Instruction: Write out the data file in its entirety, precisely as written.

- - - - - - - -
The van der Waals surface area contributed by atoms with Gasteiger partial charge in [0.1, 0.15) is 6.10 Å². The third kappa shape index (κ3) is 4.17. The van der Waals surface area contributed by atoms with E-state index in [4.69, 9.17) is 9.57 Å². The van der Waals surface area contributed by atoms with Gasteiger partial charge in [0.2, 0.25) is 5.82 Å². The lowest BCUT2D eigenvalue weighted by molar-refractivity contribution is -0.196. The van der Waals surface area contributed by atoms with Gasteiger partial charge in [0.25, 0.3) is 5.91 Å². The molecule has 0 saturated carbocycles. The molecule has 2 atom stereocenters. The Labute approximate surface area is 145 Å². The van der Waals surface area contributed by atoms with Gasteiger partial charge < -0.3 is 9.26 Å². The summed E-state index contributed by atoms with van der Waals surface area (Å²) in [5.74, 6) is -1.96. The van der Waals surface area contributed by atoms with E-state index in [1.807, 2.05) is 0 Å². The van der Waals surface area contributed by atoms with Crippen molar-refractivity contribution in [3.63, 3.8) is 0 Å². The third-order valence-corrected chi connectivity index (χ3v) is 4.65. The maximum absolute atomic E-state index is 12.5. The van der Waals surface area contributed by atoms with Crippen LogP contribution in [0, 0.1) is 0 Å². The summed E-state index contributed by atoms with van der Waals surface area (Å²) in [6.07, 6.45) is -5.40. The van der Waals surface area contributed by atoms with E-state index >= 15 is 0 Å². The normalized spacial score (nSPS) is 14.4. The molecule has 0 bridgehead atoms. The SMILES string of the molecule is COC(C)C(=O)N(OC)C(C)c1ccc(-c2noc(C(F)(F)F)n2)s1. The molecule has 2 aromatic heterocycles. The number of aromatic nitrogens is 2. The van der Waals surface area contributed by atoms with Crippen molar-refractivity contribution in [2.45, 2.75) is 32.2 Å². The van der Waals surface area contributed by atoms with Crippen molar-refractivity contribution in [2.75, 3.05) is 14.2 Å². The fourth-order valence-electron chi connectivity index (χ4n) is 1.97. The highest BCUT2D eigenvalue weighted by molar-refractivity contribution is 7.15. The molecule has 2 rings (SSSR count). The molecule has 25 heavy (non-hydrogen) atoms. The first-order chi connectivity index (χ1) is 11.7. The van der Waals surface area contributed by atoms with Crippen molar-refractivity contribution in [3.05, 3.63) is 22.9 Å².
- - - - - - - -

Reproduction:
The van der Waals surface area contributed by atoms with Gasteiger partial charge in [0.1, 0.15) is 6.10 Å². The third kappa shape index (κ3) is 4.17. The van der Waals surface area contributed by atoms with E-state index in [4.69, 9.17) is 9.57 Å². The van der Waals surface area contributed by atoms with Gasteiger partial charge in [0.2, 0.25) is 5.82 Å². The lowest BCUT2D eigenvalue weighted by molar-refractivity contribution is -0.196. The van der Waals surface area contributed by atoms with Gasteiger partial charge in [0.25, 0.3) is 5.91 Å². The molecule has 0 saturated carbocycles. The molecule has 2 atom stereocenters. The Labute approximate surface area is 145 Å². The van der Waals surface area contributed by atoms with Gasteiger partial charge < -0.3 is 9.26 Å². The summed E-state index contributed by atoms with van der Waals surface area (Å²) in [5.74, 6) is -1.96. The van der Waals surface area contributed by atoms with E-state index in [1.807, 2.05) is 0 Å². The van der Waals surface area contributed by atoms with Crippen molar-refractivity contribution in [3.63, 3.8) is 0 Å². The third-order valence-corrected chi connectivity index (χ3v) is 4.65. The maximum absolute atomic E-state index is 12.5. The van der Waals surface area contributed by atoms with Crippen LogP contribution in [0, 0.1) is 0 Å². The summed E-state index contributed by atoms with van der Waals surface area (Å²) in [6.07, 6.45) is -5.40. The van der Waals surface area contributed by atoms with E-state index >= 15 is 0 Å². The normalized spacial score (nSPS) is 14.4. The molecule has 0 bridgehead atoms. The SMILES string of the molecule is COC(C)C(=O)N(OC)C(C)c1ccc(-c2noc(C(F)(F)F)n2)s1. The molecule has 2 aromatic heterocycles. The number of aromatic nitrogens is 2. The van der Waals surface area contributed by atoms with Crippen molar-refractivity contribution in [2.45, 2.75) is 32.2 Å². The van der Waals surface area contributed by atoms with Crippen molar-refractivity contribution in [2.75, 3.05) is 14.2 Å². The fourth-order valence-electron chi connectivity index (χ4n) is 1.97. The highest BCUT2D eigenvalue weighted by molar-refractivity contribution is 7.15. The molecule has 2 rings (SSSR count). The molecule has 25 heavy (non-hydrogen) atoms. The first-order chi connectivity index (χ1) is 11.7. The van der Waals surface area contributed by atoms with Crippen molar-refractivity contribution in [3.05, 3.63) is 22.9 Å².